This editorial breaks the habit of a lifetime, most of a working lifetime anyway. It carries the writer's name. At the editor's request, he (I — even now it is hard to write this column in the first person) is going to say something about editorial writing for this, his last weekend editorial before retirement after three decades of writing one almost every day for the New Zealand Herald.

It is hard to write in the first person because an editorial has never been a purely personal view — when readers occasionally ask why they are not allowed to know who writes the editorials, that is the reason. Inevitably, they are infused with the personal views of the writer but, unlike a signed column, they are not the writer's alone. They have been discussed with an editor, often more than one, and once written they are seen and may be freely altered by the editor of the edition in which they are going to appear.

That is one reason editorials are not signed, but there is a more important reason. The editorial is not necessarily the editor's personal view either. It is a newspaper's view. Writing it or editing it is done with a profound sense of representing something bigger than any of those involved. It is a humbling position, not a conceited one, it disciplines thinking, demanding more caution and less indulgence than a personal opinion is allowed. It is the voice of the newspaper and it needs to maintain the character and values its readers expect.


They will not expect to agree with every opinion it offers but they have a right to expect the New Zealand Herald's opinion will always be well informed, reasonable, consistent and responsible. A publication without an editorial — or which has a signed editorial — lacks an organic voice of its own, a personality greater than those given charge of it for a while.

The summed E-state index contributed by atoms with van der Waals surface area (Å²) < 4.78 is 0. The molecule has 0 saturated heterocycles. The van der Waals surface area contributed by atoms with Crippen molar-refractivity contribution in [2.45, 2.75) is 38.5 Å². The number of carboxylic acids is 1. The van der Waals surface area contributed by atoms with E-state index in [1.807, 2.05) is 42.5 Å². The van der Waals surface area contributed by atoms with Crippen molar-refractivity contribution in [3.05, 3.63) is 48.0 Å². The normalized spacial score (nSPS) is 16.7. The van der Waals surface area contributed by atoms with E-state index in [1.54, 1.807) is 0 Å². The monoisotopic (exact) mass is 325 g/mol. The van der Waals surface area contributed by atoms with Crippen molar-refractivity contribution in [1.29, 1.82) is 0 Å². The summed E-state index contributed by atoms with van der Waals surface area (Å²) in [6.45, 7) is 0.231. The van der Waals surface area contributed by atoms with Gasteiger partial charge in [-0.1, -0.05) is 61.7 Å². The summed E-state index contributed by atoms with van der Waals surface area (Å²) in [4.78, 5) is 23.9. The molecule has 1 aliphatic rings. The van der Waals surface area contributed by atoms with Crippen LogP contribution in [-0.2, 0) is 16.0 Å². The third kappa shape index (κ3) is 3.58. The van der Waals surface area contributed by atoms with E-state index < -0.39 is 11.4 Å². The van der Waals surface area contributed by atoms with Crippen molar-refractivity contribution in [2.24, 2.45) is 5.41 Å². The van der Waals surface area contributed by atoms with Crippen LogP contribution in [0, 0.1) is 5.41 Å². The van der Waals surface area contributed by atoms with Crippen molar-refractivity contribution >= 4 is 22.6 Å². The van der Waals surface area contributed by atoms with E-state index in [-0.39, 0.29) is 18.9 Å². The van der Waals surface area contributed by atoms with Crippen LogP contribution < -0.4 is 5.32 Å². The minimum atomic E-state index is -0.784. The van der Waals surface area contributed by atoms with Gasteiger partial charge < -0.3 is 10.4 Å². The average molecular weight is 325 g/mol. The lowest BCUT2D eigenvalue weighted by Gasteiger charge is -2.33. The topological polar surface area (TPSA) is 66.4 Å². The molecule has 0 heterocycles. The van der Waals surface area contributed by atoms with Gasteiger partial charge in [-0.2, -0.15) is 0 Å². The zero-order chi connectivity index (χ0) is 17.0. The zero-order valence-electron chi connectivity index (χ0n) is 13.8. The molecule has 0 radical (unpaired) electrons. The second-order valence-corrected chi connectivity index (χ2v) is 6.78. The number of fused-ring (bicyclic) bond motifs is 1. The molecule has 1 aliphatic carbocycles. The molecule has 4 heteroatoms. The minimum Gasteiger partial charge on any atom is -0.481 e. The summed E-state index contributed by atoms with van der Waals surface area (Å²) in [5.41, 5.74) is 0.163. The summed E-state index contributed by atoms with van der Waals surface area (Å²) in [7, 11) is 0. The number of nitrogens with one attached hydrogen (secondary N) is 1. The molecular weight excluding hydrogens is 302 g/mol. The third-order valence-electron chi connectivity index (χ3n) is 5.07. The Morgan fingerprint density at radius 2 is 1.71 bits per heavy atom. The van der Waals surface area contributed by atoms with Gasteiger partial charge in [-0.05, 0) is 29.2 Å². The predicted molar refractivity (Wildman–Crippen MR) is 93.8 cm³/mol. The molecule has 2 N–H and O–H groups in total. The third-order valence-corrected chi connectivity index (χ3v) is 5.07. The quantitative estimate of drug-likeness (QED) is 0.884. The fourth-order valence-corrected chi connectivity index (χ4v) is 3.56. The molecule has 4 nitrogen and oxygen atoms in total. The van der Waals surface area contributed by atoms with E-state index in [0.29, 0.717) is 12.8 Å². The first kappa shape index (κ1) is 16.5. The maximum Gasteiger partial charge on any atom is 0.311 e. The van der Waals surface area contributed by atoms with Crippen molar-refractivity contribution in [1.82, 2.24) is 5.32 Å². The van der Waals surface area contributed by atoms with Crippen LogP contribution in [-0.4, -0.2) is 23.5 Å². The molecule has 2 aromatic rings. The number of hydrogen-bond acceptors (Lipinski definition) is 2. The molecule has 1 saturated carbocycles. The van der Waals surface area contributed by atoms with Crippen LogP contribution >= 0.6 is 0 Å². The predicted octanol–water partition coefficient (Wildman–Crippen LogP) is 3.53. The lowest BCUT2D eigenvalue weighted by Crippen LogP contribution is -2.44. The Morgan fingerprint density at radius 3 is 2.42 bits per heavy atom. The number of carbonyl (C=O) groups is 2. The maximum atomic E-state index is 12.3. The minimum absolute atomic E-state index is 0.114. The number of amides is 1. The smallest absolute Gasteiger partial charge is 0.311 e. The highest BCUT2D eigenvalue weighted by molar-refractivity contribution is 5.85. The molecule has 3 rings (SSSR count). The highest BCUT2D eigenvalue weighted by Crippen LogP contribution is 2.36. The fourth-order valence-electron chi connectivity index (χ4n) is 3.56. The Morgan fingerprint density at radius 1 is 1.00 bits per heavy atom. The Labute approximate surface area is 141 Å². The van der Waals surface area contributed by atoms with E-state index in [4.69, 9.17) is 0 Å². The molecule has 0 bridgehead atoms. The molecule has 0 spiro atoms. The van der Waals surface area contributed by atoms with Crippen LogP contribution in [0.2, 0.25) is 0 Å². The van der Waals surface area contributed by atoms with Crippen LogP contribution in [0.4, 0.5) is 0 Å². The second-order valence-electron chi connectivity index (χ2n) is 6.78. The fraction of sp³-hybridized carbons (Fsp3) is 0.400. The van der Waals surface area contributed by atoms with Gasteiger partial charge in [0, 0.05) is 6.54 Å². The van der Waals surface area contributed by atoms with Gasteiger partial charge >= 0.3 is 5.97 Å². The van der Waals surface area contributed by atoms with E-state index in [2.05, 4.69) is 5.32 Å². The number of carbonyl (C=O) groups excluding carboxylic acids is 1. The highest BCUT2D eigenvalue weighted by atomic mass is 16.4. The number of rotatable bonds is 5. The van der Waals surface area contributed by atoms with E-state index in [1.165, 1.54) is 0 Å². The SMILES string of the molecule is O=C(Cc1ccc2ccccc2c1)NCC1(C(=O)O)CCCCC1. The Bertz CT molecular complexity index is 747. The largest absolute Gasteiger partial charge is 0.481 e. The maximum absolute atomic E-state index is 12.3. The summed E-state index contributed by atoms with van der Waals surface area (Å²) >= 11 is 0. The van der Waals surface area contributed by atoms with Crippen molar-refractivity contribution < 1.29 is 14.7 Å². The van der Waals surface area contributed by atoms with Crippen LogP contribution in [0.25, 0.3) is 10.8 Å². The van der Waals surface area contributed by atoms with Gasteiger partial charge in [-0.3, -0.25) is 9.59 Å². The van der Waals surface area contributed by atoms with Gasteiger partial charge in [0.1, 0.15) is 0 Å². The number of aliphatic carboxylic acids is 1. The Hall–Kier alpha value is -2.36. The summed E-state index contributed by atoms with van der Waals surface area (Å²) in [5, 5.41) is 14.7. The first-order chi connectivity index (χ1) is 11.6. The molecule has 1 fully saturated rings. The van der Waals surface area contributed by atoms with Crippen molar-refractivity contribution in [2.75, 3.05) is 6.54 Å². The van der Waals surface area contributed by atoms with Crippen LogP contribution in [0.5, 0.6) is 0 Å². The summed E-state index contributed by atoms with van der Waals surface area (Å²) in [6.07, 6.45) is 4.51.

This writer has been conscious always of the Herald's heritage. It has been part of New Zealand's history for 155 years.

It is the only daily newspaper carrying New Zealand's name and those two words in its masthead are as important as the third.

Its daily editorials of the past three decades have always had the nation's interests uppermost in mind. They have consistently supported the liberalising of the national economy since the 1980s and argued for the principles and rationale of the reforms. They have not supported every popular claim on the public purse, which are easy for a newspaper to support but not a credible position to adopt if it is also to hold governments to account for their fiscal influence on the economy.

The Herald has also supported social and constitutional changes in the national interest. It has welcomed the greater recognition of Māori in the nation's political life, the strengthening of iwi through Treaty settlements and it has long argued te reo should have its own place in the primary school curriculum. The paper was an early enthusiast for proportional representation when it was proposed by a royal commission in 1986 and Herald editorials argued for MMP long before it was put to referendums.

It has been a privilege to speak for a succession of fine editors, working among many skilled and dedicated journalists over the years, serving a great paper, its discerning readers and a country I love.